of stricter gun laws. In fact, many gun owners in the US support stronger bans and universal background checks. The problem is, because voting isn’t compulsory, these opinions don’t mean anything unless you can rally people to vote. The NRA are a powerful voice when it comes to voting, providing guides which grade and endorse certain political candidates. Which means candidates find themselves trying to please the powerful gun lobby, sometimes going to weird lengths. No, seriously. It’s one part of the US’s distinct legal environment. The country acknowledges the legal right to own a gun, through the Second Amendment. And just passing a stronger nationwide gun law through Congress is hard. For a bill to become federal law, you have
to go through their bicameral system. This is similar to a lot of other countries. It gets more complicated though – in the US, you also need the President to sign off on it. Basically this means that, without majority support, there are plenty of points in the process for the bill to be defeated. Whereas in New Zealand, their parliamentary system is unicameral. This means the government of the day controls the agenda with little obstruction, so it’s a lot easier for laws to be created. At the end of the day, while the restrictions and buyback in Australia pulled most firearms out of circulation, it hasn’t eliminated all gun violence. And the experience of countries like Britain and Japan wouldn’t necessarily work in a country such as the USA, because of cultural and political differences. But the stats are pretty clear that stronger gun reforms — no matter how strict — can make a difference. “There are bad people who decide to
do bad things, but the thing is to design laws that make it much more difficult for
the criminals to follow through with that plan.”

‘Deal with the Devil’ Ep. 8 Preview | Power Season 6 | STARZ

I want you to leave the street
behind you or it’s gonna be too late Tariq. Just like you did, huh? Be careful, ’cause after today, everything you do,
is being watched. If anybody gives you a hard
time, especially the cops, you just come and tell me. The feds are closing in
LaKeisha. You’re loyal to Tommy,
but is he loyal to you? Your father is capable of
whatever he sets his mind to. Just like you.

This is what an international arms deal looks like

we’re just pulling for the line about to
come into lab the Latin American Aerospace Defense expo so we can expect
to see a whole lot of guns we’re just outside of Rio central where
lad is taking place and it’s actually kind of funny because 1981 this was a
site of a bombing attempts by the military that was trying to sew
insecurity to justify the military dictatorship didn’t work but now it’s
funny that were here to check out a whole bunch of weapons yeah yeah yeah I mean it’s hard to tell exactly how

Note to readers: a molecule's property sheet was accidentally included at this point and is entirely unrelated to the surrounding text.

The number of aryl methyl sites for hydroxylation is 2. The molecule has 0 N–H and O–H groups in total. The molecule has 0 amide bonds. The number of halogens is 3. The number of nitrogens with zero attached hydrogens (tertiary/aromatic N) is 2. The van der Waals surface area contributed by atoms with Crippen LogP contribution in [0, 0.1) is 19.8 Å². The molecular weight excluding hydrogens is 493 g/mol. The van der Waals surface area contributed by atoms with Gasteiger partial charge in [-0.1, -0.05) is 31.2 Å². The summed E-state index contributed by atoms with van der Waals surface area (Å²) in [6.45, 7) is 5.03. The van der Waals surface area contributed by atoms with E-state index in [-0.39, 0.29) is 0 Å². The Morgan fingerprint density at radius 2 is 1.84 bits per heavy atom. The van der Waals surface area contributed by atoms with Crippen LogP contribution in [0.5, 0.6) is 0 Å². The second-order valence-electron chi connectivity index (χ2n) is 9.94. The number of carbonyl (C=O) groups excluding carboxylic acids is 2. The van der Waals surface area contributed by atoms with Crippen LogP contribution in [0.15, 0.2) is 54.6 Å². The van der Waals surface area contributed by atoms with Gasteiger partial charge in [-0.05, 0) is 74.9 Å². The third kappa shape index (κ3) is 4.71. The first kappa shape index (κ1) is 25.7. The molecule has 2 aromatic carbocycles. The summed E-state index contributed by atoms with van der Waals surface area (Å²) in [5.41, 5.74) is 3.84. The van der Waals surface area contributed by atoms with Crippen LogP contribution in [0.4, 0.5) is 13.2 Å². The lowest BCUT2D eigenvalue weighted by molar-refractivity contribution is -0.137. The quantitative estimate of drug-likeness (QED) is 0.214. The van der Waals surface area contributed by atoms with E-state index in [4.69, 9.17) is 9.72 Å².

many different companies there are we got a lot on the other side and actually
shows us the exhibitors list and this list is huge a lot of people in the world to make
weapons go figure oh here we go into the pavilion i can
already see a whole bunch of bullets ok so we just found a condor booth this is
the non-lethal weapons company that has been supplying the Brazilian forces
these are a lot of the weapons we’ve seen during the protest the past few
years here in Brazil so this is a selection of various less-lethal weapons
Condor calls them non-lethal in the u.s. we call them less lethal because they
are in fact people we’ve seen a lot of these kinds of weapons united states
we’ve got teargas we’ve got rubber bullets we’ve got expanding foam rounds
one of the big issues with less lethal rounds is that there’s much less
scrutiny when an officer fires one of these exhaust tell that I’ve never
handling on before well 100x that you are listening to now is a
portable rechargeable battery power unit and is rated for a seven hundred meter
range i’m pretty sure i was shot with one of these ones you think this technology will become
global different local we’ve been here all day we’ve seen a bunch of different
weapons we’ve seen different government officials and different military’s what
this place just feels super corporate and I guess if there’s one thing I’ve
learned is that whether it’s on a comic book or selling a machine-gun invention

Carrying a GUN… AT WORK??? – The Legal Brief

Welcome back to The Legal Brief, the show
where we CRUSH the various legal myths and misinformation surrounding various areas of
the gun world. I’m your host Adam Kraut and today we’re talking
about guns in the workplace and I don’t mean disgruntled postal employees. The NRA Board of Directors election is right
around the corner. I know a lot of you are very interested to
hear about my stance on the problems gun owners face. Head on over to my website adamkraut.com to
learn more about my views on the issues. The link is in the description. Guns in the workplace has been a hot topic
over the past couple of years. Many employers specifically prohibit firearms
from being carried by employees. The information is usually found in their
employee handbooks, posted signage, etc. What many of you want to know is whether an
employer can legally do this and what recourse or options do you have? You may be surprised to know that there is
currently no federal law regulating whether an employer can prohibit firearms at the workplace. Some states have stepped in with their own